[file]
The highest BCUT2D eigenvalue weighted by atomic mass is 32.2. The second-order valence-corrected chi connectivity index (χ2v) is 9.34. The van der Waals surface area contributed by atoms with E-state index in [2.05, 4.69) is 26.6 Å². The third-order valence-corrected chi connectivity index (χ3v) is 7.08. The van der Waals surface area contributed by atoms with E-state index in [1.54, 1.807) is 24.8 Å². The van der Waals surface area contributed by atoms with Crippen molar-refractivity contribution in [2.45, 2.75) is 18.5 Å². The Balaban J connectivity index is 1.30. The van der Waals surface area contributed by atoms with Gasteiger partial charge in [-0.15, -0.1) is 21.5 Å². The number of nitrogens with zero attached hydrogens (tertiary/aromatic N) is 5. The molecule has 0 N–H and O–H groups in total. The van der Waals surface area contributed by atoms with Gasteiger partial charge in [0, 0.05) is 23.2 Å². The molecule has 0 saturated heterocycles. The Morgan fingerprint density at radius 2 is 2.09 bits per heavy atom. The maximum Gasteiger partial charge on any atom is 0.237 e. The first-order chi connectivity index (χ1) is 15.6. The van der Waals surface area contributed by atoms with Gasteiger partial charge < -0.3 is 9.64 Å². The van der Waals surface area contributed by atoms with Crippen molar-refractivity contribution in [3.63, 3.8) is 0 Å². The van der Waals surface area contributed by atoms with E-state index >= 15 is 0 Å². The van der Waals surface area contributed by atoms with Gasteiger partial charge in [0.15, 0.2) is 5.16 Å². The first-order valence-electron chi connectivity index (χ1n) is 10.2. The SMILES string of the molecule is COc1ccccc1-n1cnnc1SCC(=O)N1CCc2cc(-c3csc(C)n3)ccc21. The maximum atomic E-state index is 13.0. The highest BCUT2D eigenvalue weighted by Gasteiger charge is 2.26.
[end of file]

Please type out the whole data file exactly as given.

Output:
The highest BCUT2D eigenvalue weighted by atomic mass is 32.2. The second-order valence-corrected chi connectivity index (χ2v) is 9.34. The van der Waals surface area contributed by atoms with E-state index in [2.05, 4.69) is 26.6 Å². The third-order valence-corrected chi connectivity index (χ3v) is 7.08. The van der Waals surface area contributed by atoms with E-state index in [1.54, 1.807) is 24.8 Å². The van der Waals surface area contributed by atoms with Crippen molar-refractivity contribution in [2.45, 2.75) is 18.5 Å². The Balaban J connectivity index is 1.30. The van der Waals surface area contributed by atoms with Gasteiger partial charge in [-0.15, -0.1) is 21.5 Å². The number of nitrogens with zero attached hydrogens (tertiary/aromatic N) is 5. The molecule has 0 N–H and O–H groups in total. The van der Waals surface area contributed by atoms with Gasteiger partial charge in [0, 0.05) is 23.2 Å². The molecule has 0 saturated heterocycles. The Morgan fingerprint density at radius 2 is 2.09 bits per heavy atom. The maximum Gasteiger partial charge on any atom is 0.237 e. The first-order chi connectivity index (χ1) is 15.6. The van der Waals surface area contributed by atoms with Gasteiger partial charge < -0.3 is 9.64 Å². The van der Waals surface area contributed by atoms with Crippen molar-refractivity contribution in [3.63, 3.8) is 0 Å². The van der Waals surface area contributed by atoms with E-state index >= 15 is 0 Å². The van der Waals surface area contributed by atoms with Gasteiger partial charge in [0.15, 0.2) is 5.16 Å². The first-order valence-electron chi connectivity index (χ1n) is 10.2. The SMILES string of the molecule is COc1ccccc1-n1cnnc1SCC(=O)N1CCc2cc(-c3csc(C)n3)ccc21. The maximum atomic E-state index is 13.0. The highest BCUT2D eigenvalue weighted by Gasteiger charge is 2.26.